Safeguards vary for job benefits



With your paycheck, health insurance and retirement tied to your employer, you might wonder about the safety of these benefits if the company hits hard times.

Is your 401(k) secure if your employer has a cash flow problem? Can the company's creditors make a claim on your pension fund? What happens to health insurance if the company goes out of business?

Employees have some protections, even if their employer files for bankruptcy court protection, as The Baltimore Sun's parent recently did.

Here's a rundown:


Rest assured, the 401(k) money is held within a trust, and your employer can't dip into it. And an employer's creditors also can't stake a claim against the 401(k), or a traditional pension, either.

But there is some room for hanky-panky.

Your employer is supposed to turn your contributions over to the trust as quickly as administratively possible, and anything longer than seven business days is usually frowned upon by the Department of Labor, says Rick Meigs, president of 401(k)

When cash-strapped employers don't forward workers' contributions to the plan, it is often because they are using the money to run the business or make payroll, Meigs says.

The Labor Department will go after employers for doing this. This month, for instance, the agency sued the trustees of Maryland Sound & Image in Baltimore for failing to deposit workers' contributions to the plan from 2003 through most of 2006.

Company owner and trustee Walter Hill says he failed to forward $20,000 in contributions for one quarter in 2006 as the business struggled. He used the cash for paychecks and health insurance for workers.

"I am going to pay it," he says, adding he is working on a settlement with the Labor Department.

Check your quarterly statement or account online to make sure your contribution is deposited in the plan. If it isn't, contact regulators at 866-444-3272.

Bradford Campbell, assistant secretary of labor for employee benefits, says that such cases go up in hard economic times, but they are still uncommon. Out of nearly a half-million 401(k)s, his office investigated about 1,000 such incidents last year and recovered $25 million.

Rules on when an employer makes its matching contribution are different. The match often goes into the plan along with workers' contributions.

But companies can make their match in a lump sum after filing taxes for the year, says Robert Christenson, a benefits lawyer in Atlanta. With filing extensions, 2008 matching contributions can be made well into 2009, he says.

On top of that, employer contributions are often discretionary, allowing the company to suspend the match when times are tough, Christenson says.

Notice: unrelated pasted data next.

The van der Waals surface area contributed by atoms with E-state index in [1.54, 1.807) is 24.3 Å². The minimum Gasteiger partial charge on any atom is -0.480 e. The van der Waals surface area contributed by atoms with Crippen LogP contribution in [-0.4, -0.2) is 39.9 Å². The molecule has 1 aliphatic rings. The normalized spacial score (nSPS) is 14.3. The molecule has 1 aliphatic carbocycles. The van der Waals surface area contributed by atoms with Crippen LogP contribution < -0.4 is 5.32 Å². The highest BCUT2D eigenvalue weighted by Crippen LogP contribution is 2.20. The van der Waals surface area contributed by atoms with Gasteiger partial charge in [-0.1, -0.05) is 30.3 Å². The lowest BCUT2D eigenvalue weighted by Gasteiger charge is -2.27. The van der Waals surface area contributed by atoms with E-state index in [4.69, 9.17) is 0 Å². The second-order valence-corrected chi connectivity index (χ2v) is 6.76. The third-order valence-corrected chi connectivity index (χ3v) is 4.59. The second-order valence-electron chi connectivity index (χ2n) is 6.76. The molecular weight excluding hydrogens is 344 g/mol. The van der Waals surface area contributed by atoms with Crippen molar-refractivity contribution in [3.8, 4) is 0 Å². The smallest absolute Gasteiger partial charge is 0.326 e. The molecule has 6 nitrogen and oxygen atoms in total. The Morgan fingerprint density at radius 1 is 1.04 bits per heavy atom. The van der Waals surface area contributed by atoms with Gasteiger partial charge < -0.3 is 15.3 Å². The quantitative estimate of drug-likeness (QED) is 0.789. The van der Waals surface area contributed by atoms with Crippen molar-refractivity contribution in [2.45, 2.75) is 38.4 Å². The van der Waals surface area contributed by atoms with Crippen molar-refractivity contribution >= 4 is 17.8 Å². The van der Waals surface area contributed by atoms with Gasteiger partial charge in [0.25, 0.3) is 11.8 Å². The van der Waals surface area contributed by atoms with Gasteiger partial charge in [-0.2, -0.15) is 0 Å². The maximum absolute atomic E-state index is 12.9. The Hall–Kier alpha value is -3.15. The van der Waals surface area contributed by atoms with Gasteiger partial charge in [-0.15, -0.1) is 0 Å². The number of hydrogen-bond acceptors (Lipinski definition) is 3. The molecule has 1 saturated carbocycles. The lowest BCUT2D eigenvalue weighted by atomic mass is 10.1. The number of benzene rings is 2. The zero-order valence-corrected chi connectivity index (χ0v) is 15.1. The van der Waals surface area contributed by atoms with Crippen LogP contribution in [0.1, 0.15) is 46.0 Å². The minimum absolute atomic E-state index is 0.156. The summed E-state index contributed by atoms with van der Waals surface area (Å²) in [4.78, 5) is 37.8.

But the biggest risk in times likes these is your 401(k) investments. And there's no protection against losses when markets fall.

Traditional pension

"It's probably the safest of all," Christenson says. "Unlike a 401(k), the investment risk is on the company."

But pension promises can be broken.

While any pension benefits you've accrued to date are protected, an employer can always change the plan formula going forward, says Barbara Schlaff, a Baltimore benefits lawyer.

Many employers also have frozen costly pension plans, Schlaff says. Some exclude new hires from a plan, while others won't allow workers to accrue additional benefits after the freeze sets in, she says.

A company can terminate a pension. If it does, the employer must fully fund the plan. The Pension Benefit Guaranty Corp. will take over a plan if an employer is in deep financial trouble, usually bankruptcy, and can't afford to fully fund a terminated plan.

For plans terminated next year, the PBGC maximum annual benefit will be $54,000 - up $2,250 from this year - for those retiring at 65. Your benefit will be less if you retire earlier.

The PBGC benefit is enough to cover 84 percent of beneficiaries, with high-salaried workers such as airline pilots usually taking a cut.


This benefit is less secure.

Companies usually reserve the right to terminate or reduce health benefits at any time.

The Consolidated Omnibus Budget Reconciliation Act generally allows you to continue coverage under an employer's plan if you're laid off, although you'll pay the full cost. But if your employer goes out of business, there is no COBRA coverage.

If a defunct employer had an affiliated company with insurance, you can get COBRA coverage through that, Christenson says. Or, if that's not an option, you could join a spouse's group plan without having to wait for open enrollment, says Amy Danise, editor of

Life insurance also is at risk. "If you're laid off, leaving a job, quit or terminated, group life doesn't go with you," Danise says.

Wages and severance

Sometimes severance is not an ironclad guarantee but merely a company practice or a perk that employers can change at will.

If your employer files for bankruptcy court protection owing you money, though, you become a priority creditor, says Gregory Cross, a Baltimore bankruptcy lawyer. You can file a claim, with priority given to the first $10,950 in unpaid wages, vacation and severance.

If your benefits are part of a union contract, your employer can't eliminate them without negotiating with the union. That's true if the employer is in bankruptcy, too. However, if talking doesn't work and the company can show the court that the union won't accept a reasonable proposal, the contract can be rejected, Cross says.

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